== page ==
OF: Well I hope that today's episode helped to explain why your Chinese friends don't laugh at any of your jokes. Michelle actually gave quite a few more examples of jokes that work in Chinese. So to hear the full version of the episode, please follow the instructions on https://mosaicofchina.com to subscribe to the PREMIUM version of the show on Patreon or 爱发电 [Àifādiàn]. Here are a few clips of what you missed.
MQ: "Corona! Corona!". On the street, everybody called us 'Corona". I just think it's that people weren't sure about the situation.
MQ: "吃饭那个,今天挺热的,你得买个西瓜啊.[Chīfàn nàgè, jīntiān tǐngrède, nǐděi mǎi gè xīguā a.]" Understand?
OF: I understand. And I'm a bit scared.
OF: But how does it work, then, with the Culture Bureau? Because I thought that you need to have permission about what the content will be.
MQ: Right now, it's a little bit tough.
"床前明月光,疑是地上霜 [Chuángqián míngyuèguāng, Yíshì dìshàngshuāng]". The audience will laugh, because that's not at the level of a highly-educated person.
[End of Audio Clips]
One correction I think I should make is that I don't think it's accurate to say that the Muslims in 泉州 [Quánzhōu] were the first Muslims in China. And I'm not even sure if I was right in guessing about Zoroastrianism either. I hope that at some point I'll have a guest on this show from 泉州 [Quánzhōu] who can put me right. In any case I've posted a couple of photos of the city on social media, so please check out the images on Instagram or Facebook, or add me on my WeChat ID: mosaicofchina, and I'll add you to the listeners group there. From today's episode you'll also see photos of Michelle and her object, the dreaded bell; her favourite WeChat sticker, which we may not have clearly mentioned was of a radish wearing make-up; there are a bunch of photos of Michelle performing with the Improviser's Alliance, as well as drumming with Groove Papa; and lots more besides.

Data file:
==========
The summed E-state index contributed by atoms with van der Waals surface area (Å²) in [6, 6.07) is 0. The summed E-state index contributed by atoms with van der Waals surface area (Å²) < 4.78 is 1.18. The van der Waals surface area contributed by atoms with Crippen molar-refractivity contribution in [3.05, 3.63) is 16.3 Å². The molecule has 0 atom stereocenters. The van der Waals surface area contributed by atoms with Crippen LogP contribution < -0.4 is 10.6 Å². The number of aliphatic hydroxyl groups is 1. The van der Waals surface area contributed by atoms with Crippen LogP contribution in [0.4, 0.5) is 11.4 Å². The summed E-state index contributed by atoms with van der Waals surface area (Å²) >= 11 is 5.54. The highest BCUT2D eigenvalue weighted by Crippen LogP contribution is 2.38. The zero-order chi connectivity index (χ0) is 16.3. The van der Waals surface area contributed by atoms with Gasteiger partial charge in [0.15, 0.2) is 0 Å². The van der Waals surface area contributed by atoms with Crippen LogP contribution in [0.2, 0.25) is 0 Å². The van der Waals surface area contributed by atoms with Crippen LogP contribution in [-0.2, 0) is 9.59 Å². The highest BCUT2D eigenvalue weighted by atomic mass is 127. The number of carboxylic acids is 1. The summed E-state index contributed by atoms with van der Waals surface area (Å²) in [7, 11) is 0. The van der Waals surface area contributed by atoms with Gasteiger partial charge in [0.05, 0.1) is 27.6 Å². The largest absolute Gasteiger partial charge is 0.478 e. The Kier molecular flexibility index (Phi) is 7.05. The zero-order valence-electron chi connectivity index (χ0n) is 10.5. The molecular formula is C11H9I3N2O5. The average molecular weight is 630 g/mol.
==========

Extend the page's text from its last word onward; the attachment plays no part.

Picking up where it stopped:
Mosaic of China is me, Oscar Fuchs, with artwork by Denny Newell. Stick around until the end, where you'll hear my catch-up with the dance programme curator Sabrina Chen from Season 01 Episode 26, whose voice you heard at the beginning of today's episode. I'll be travelling for a few days next week, but I'm going to try and press all the right buttons so that the next episode gets released on time while I'm away. So hopefully see you then.
OF: Hello, Sabrina.
SC: Hello, Oscar. Nice to see you again.
OF: Yes. Nice to see you, too. You have different haircuts each time I see you.
SC: Well, I didn't wash my hair this morning. Sorry.
OF: It looks good. I'm going to start with a re-introduction, just in case people didn't listen to your original episode.
SC: OK. Yeah.
OF: So you are the Programme Director for the Theatres at the Shanghai International Dance Center.
OF: And we had a great initial interview where you talked me through the appreciation of dance. And since then I've been to a few shows, and I feel like I'm now an amateur fan. I still don't know what I'm looking at, but I enjoy it.
SC: You have even left to your voice in our theatre.
OF: Well… So, explain what happened.
SC: You made the announcement.
SC: So every time we start a show, we will have to listen to your voice first. To make sure we don't eat. We don't take photos during the show.
OF: But I thought what I recorded was just the special announcement for COVID, right? So it included things about all the measures that you had put into place.
SC: Yeah, but it's still within the post-pandemic period. So we still keep using that thing.
[Clip of the announcement]
OF: "Ladies and gentlemen, welcome to the Grand Theatre of the Shanghai international Dance Center".
[End of Clip]
OF: I hope it's doing a good job.
SC: Yeah, I really enjoy it.
OF: It hasn't launched my new career as a voiceover artist. Sadly, no-one else has come.
SC: Well, you should invite your friends to come to the theatre to listen to it, maybe some more people will invite you to do more announcements.
OF: Yes. So, you are in charge of the programme at the dance theatres. And a lot of your job was about going around the world, and looking at dance companies, and inviting them to Shanghai.
OF: So that's not quite what you're doing these days.